Plant of the Week:
Billbergia nutans
Queen's-Tears

Bromeliaceae

Billbergia nutans

Billbergia nutans or Queen's-Tears, a native of Brazil, is one of the most common Bromeliads grown. The tall (12 inch) plant is dark green on the outside with light green with cream-colored spots on the interior of the vase. They are a durable plant for the home -- often withstanding periods of neglect.

Blooming Time: Pendulous flower clusters on long pink stems at any time of the year.

Culture: Billbergia nutans need partial shade to bright indirect light with moderate temperatures. In the greenhouse, we use a soil mix consisting of 3 parts peat moss to 2 parts sand to 1 part loam. The mix should be neutral to slightly acidic. The vase should be kept filled with water and the soil should be allowed to dry between waterings. Fertilize monthly with a balanced fertilizer diluted to ½ the strength recommended on the label. The bromeliad will flower when it reaches maturity. They can be forced to bloom at any time by enclosing the plant (with its cup empty to prevent excessive humidity buildup) in a plastic bag with a ripe apple. The apple gives off ethylene gas, which stimulates flowering in Bromeliads. Leave the plant and apple in the plastic bag for 7-10 days; the plant will flower in 1-2 months.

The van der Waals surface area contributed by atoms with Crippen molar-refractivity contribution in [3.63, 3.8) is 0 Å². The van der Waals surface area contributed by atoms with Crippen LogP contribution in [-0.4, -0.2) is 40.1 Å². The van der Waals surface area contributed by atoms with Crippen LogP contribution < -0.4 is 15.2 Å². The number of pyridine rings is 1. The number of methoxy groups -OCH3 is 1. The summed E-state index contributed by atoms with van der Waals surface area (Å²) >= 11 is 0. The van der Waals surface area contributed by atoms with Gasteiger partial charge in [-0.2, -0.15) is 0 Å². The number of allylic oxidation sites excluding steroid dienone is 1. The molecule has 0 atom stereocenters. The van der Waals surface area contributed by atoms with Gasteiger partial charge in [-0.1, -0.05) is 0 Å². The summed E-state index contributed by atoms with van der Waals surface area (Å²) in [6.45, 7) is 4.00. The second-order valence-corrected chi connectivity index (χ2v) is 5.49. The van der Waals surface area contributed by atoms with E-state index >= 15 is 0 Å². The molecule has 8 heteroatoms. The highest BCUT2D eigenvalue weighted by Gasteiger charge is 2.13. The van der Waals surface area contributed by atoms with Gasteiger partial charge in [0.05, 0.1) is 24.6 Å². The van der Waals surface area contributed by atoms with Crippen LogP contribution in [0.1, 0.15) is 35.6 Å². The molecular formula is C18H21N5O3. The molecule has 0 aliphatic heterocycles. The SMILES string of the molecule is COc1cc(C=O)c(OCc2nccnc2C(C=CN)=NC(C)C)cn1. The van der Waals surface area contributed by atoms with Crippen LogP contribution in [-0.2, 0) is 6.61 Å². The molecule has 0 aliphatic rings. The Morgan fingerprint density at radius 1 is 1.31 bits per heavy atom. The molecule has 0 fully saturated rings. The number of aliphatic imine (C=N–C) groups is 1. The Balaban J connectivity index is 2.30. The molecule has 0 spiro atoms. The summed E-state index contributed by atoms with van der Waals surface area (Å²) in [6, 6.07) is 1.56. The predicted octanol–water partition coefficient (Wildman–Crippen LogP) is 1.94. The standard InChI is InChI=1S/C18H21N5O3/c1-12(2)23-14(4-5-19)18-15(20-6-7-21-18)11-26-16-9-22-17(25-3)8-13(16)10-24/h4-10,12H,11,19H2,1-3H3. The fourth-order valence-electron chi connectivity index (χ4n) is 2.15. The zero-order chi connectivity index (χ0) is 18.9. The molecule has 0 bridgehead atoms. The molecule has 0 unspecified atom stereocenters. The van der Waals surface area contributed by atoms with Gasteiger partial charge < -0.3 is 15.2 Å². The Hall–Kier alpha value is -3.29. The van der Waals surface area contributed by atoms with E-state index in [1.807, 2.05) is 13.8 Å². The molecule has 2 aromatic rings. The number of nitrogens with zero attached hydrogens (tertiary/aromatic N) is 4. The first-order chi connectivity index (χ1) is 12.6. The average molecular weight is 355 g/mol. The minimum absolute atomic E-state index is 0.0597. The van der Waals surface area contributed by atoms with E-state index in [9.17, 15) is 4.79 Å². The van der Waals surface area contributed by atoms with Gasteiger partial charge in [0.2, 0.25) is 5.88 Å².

Propagation: Billbergia nutans are propagated by the removal of offsets after flowering.

Billbergia nutans was featured as Plant of the Week November 2-8, 2001.

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Cal's Plant of the Week was provided as a service by the University of Oklahoma Department of Microbiology & Plant Biology and specifically Cal Lemke, who used to be OU's botany greenhouse grower and an avid gardener at home as well. If the above links don't work, then try the overview site. You may also like to look at the thumbnail index. ©1998-2012 All rights reserved.